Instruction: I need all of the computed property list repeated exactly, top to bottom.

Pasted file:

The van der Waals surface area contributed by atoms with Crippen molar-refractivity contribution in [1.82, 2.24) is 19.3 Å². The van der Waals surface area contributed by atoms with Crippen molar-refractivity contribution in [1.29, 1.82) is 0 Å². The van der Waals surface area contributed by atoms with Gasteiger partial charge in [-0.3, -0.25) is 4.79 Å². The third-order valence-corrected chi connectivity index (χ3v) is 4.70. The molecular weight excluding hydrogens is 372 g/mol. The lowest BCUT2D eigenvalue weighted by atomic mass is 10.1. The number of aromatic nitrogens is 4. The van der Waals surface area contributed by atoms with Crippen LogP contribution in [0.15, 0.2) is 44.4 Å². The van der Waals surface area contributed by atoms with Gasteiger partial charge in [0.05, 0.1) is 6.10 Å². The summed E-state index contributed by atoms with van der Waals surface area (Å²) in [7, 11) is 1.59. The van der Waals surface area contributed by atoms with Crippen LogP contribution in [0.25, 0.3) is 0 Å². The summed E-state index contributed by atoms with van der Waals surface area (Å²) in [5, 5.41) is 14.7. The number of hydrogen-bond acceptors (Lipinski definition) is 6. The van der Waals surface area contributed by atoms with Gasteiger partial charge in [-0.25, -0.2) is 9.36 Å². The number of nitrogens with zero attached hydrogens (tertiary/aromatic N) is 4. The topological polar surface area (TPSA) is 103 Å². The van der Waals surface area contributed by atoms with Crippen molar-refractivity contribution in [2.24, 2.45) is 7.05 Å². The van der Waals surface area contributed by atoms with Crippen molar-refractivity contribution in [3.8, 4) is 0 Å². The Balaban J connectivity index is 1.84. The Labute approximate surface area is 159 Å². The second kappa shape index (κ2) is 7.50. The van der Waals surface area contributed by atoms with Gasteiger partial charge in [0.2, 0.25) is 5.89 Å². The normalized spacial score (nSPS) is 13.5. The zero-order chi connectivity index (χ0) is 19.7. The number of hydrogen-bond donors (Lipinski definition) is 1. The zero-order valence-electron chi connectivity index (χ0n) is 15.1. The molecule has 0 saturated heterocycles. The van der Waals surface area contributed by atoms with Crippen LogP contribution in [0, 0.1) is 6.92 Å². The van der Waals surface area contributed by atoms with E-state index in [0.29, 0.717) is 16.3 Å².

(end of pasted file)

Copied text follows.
The van der Waals surface area contributed by atoms with Crippen molar-refractivity contribution in [1.82, 2.24) is 19.3 Å². The van der Waals surface area contributed by atoms with Crippen molar-refractivity contribution in [1.29, 1.82) is 0 Å². The van der Waals surface area contributed by atoms with Gasteiger partial charge in [-0.3, -0.25) is 4.79 Å². The third-order valence-corrected chi connectivity index (χ3v) is 4.70. The molecular weight excluding hydrogens is 372 g/mol. The lowest BCUT2D eigenvalue weighted by atomic mass is 10.1. The number of aromatic nitrogens is 4. The van der Waals surface area contributed by atoms with Crippen LogP contribution in [0.15, 0.2) is 44.4 Å². The van der Waals surface area contributed by atoms with Gasteiger partial charge in [0.05, 0.1) is 6.10 Å². The summed E-state index contributed by atoms with van der Waals surface area (Å²) in [7, 11) is 1.59. The van der Waals surface area contributed by atoms with Crippen LogP contribution in [0.25, 0.3) is 0 Å². The summed E-state index contributed by atoms with van der Waals surface area (Å²) in [5, 5.41) is 14.7. The number of hydrogen-bond acceptors (Lipinski definition) is 6. The van der Waals surface area contributed by atoms with Gasteiger partial charge in [-0.25, -0.2) is 9.36 Å². The number of nitrogens with zero attached hydrogens (tertiary/aromatic N) is 4. The topological polar surface area (TPSA) is 103 Å². The van der Waals surface area contributed by atoms with Crippen molar-refractivity contribution in [2.24, 2.45) is 7.05 Å². The van der Waals surface area contributed by atoms with Crippen molar-refractivity contribution in [3.8, 4) is 0 Å². The Balaban J connectivity index is 1.84. The Labute approximate surface area is 159 Å². The second kappa shape index (κ2) is 7.50. The van der Waals surface area contributed by atoms with Gasteiger partial charge in [0.2, 0.25) is 5.89 Å². The normalized spacial score (nSPS) is 13.5. The zero-order chi connectivity index (χ0) is 19.7. The number of hydrogen-bond donors (Lipinski definition) is 1. The zero-order valence-electron chi connectivity index (χ0n) is 15.1. The molecule has 0 saturated heterocycles. The van der Waals surface area contributed by atoms with Crippen LogP contribution in [0, 0.1) is 6.92 Å². The van der Waals surface area contributed by atoms with E-state index in [0.29, 0.717) is 16.3 Å².